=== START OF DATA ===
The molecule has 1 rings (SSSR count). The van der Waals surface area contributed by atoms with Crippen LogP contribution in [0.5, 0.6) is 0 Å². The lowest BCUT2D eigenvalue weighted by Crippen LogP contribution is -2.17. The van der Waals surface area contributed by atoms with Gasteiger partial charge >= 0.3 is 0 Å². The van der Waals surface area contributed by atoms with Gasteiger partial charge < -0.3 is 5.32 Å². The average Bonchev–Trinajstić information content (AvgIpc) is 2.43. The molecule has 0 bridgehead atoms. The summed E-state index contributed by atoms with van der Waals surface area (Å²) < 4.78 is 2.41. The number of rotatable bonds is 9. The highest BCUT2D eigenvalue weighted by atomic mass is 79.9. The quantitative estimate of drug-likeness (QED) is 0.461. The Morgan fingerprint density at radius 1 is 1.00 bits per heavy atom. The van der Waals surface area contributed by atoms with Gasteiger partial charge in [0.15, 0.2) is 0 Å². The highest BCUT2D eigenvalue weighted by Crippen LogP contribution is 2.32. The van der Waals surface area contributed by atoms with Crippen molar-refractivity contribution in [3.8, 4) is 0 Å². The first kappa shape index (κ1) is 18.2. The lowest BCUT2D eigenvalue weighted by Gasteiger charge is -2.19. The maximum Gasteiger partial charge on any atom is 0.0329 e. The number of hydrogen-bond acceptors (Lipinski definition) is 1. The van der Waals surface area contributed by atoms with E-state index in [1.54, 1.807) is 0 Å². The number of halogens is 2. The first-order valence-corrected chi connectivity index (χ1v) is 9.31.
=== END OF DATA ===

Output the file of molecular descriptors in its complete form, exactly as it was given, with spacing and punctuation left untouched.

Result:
The molecule has 1 rings (SSSR count). The van der Waals surface area contributed by atoms with Crippen LogP contribution in [0.5, 0.6) is 0 Å². The lowest BCUT2D eigenvalue weighted by Crippen LogP contribution is -2.17. The van der Waals surface area contributed by atoms with Gasteiger partial charge >= 0.3 is 0 Å². The van der Waals surface area contributed by atoms with Gasteiger partial charge < -0.3 is 5.32 Å². The average Bonchev–Trinajstić information content (AvgIpc) is 2.43. The molecule has 0 bridgehead atoms. The summed E-state index contributed by atoms with van der Waals surface area (Å²) < 4.78 is 2.41. The number of rotatable bonds is 9. The highest BCUT2D eigenvalue weighted by atomic mass is 79.9. The quantitative estimate of drug-likeness (QED) is 0.461. The Morgan fingerprint density at radius 1 is 1.00 bits per heavy atom. The van der Waals surface area contributed by atoms with Gasteiger partial charge in [0.15, 0.2) is 0 Å². The highest BCUT2D eigenvalue weighted by Crippen LogP contribution is 2.32. The van der Waals surface area contributed by atoms with Crippen molar-refractivity contribution in [3.8, 4) is 0 Å². The first kappa shape index (κ1) is 18.2. The lowest BCUT2D eigenvalue weighted by Gasteiger charge is -2.19. The maximum Gasteiger partial charge on any atom is 0.0329 e. The number of hydrogen-bond acceptors (Lipinski definition) is 1. The van der Waals surface area contributed by atoms with E-state index in [1.54, 1.807) is 0 Å². The number of halogens is 2. The first-order valence-corrected chi connectivity index (χ1v) is 9.31.